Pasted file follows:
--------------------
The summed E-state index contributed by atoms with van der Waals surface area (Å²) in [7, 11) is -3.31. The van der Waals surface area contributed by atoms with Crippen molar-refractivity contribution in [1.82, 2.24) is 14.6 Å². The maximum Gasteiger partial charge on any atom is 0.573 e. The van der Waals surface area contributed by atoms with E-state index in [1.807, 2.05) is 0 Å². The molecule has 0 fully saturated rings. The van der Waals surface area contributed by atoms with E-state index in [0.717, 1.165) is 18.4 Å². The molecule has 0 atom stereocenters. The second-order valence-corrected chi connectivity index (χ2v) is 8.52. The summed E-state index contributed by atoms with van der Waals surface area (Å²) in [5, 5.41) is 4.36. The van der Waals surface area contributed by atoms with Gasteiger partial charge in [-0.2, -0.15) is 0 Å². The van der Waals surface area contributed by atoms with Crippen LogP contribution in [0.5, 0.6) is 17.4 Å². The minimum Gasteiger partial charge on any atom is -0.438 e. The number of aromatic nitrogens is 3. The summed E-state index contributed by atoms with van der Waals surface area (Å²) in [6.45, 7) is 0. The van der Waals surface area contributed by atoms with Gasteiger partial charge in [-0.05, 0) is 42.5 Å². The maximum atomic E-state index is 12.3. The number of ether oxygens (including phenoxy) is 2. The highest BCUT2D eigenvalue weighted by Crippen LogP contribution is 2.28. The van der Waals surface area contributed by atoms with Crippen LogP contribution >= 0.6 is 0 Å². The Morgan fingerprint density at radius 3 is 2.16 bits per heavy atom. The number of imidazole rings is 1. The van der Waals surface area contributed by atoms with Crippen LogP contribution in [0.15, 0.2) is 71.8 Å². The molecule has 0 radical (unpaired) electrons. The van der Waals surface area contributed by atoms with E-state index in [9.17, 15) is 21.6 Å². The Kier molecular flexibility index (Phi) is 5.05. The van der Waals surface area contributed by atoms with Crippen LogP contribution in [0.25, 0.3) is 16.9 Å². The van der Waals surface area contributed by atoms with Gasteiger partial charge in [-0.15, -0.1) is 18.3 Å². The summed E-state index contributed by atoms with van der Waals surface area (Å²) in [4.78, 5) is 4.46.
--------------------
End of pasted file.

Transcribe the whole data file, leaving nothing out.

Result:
The summed E-state index contributed by atoms with van der Waals surface area (Å²) in [7, 11) is -3.31. The van der Waals surface area contributed by atoms with Crippen molar-refractivity contribution in [1.82, 2.24) is 14.6 Å². The maximum Gasteiger partial charge on any atom is 0.573 e. The van der Waals surface area contributed by atoms with E-state index in [1.807, 2.05) is 0 Å². The molecule has 0 fully saturated rings. The van der Waals surface area contributed by atoms with E-state index in [0.717, 1.165) is 18.4 Å². The molecule has 0 atom stereocenters. The second-order valence-corrected chi connectivity index (χ2v) is 8.52. The summed E-state index contributed by atoms with van der Waals surface area (Å²) in [5, 5.41) is 4.36. The van der Waals surface area contributed by atoms with Gasteiger partial charge in [-0.2, -0.15) is 0 Å². The van der Waals surface area contributed by atoms with Crippen LogP contribution in [0.5, 0.6) is 17.4 Å². The minimum Gasteiger partial charge on any atom is -0.438 e. The number of aromatic nitrogens is 3. The summed E-state index contributed by atoms with van der Waals surface area (Å²) in [6.45, 7) is 0. The van der Waals surface area contributed by atoms with Gasteiger partial charge in [-0.05, 0) is 42.5 Å². The maximum atomic E-state index is 12.3. The number of ether oxygens (including phenoxy) is 2. The highest BCUT2D eigenvalue weighted by Crippen LogP contribution is 2.28. The van der Waals surface area contributed by atoms with Crippen LogP contribution >= 0.6 is 0 Å². The Morgan fingerprint density at radius 3 is 2.16 bits per heavy atom. The number of imidazole rings is 1. The van der Waals surface area contributed by atoms with Crippen LogP contribution in [0.15, 0.2) is 71.8 Å². The molecule has 0 radical (unpaired) electrons. The van der Waals surface area contributed by atoms with E-state index in [9.17, 15) is 21.6 Å². The Kier molecular flexibility index (Phi) is 5.05. The van der Waals surface area contributed by atoms with Crippen LogP contribution in [0.25, 0.3) is 16.9 Å². The van der Waals surface area contributed by atoms with Gasteiger partial charge in [-0.15, -0.1) is 18.3 Å². The summed E-state index contributed by atoms with van der Waals surface area (Å²) in [4.78, 5) is 4.46.